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Microsoft Releases Final Version of IE9

The final version of Microsoft Corp.'s newest Web browser will be available for download on Monday night.

Starting at 9 p.m. Pacific, people around the world in can download Internet Explorer 9, which works on computers running Windows Vista and Windows 7 operating systems. It's not compatible with Windows XP. Microsoft had planned to launch the software in 40 languages, but is postponing the launch in Japan to avoid bogging down networks already affected by the earthquake there.

IE9 follows in the footsteps of Google Inc.'s Chrome browser, cutting way back on the number of buttons, icons and toolbars taking up space on the screen.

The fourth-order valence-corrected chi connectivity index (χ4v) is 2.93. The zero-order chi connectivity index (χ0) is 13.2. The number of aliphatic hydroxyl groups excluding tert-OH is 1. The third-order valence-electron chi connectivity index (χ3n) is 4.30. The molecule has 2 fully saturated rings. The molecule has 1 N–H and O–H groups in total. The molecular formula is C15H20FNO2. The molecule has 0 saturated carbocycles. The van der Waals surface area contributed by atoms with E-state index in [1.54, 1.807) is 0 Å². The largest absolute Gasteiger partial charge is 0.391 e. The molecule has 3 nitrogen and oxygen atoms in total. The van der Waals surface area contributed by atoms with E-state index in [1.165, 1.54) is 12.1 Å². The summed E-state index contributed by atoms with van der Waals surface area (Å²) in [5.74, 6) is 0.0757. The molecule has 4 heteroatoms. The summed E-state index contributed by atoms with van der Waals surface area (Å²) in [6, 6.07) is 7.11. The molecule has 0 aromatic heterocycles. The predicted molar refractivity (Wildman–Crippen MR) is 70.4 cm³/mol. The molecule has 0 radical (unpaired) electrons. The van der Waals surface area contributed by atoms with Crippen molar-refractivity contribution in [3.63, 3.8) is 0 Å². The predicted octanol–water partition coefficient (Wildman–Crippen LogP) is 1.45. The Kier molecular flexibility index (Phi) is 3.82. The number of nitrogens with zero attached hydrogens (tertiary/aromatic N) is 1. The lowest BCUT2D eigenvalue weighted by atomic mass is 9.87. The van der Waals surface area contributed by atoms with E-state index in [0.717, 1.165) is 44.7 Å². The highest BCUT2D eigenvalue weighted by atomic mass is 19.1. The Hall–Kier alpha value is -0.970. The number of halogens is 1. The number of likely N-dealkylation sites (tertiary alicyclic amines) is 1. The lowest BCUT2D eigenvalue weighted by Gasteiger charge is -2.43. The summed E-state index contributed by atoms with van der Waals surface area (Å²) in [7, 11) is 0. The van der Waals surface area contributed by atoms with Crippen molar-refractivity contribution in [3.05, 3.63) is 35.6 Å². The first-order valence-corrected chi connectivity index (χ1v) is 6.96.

But the most significant changes are under the hood. IE9 can take advantage of multicore microprocessors to crunch website code faster. It also uses the PC's graphics processing unit — the same chips that make the images in elaborate video games run smoothly — to make movie clips and other visuals load and play faster.

IE9 also lets website developers take advantage of some of the new features in Windows 7. PC users can "pin" favorite websites to the taskbar, making permanent shortcuts at the bottom of their computer screen that get equal billing with favorite desktop applications.

The new browser gives people more control over what websites they share information with as they surf and shop online, and attempts to block more malicious software before people download it.

Competitors including Google and Mozilla, maker of the Firefox browser, are also working on similar technical upgrades to their software.

Microsoft had released a near-final version of IE9 in February.

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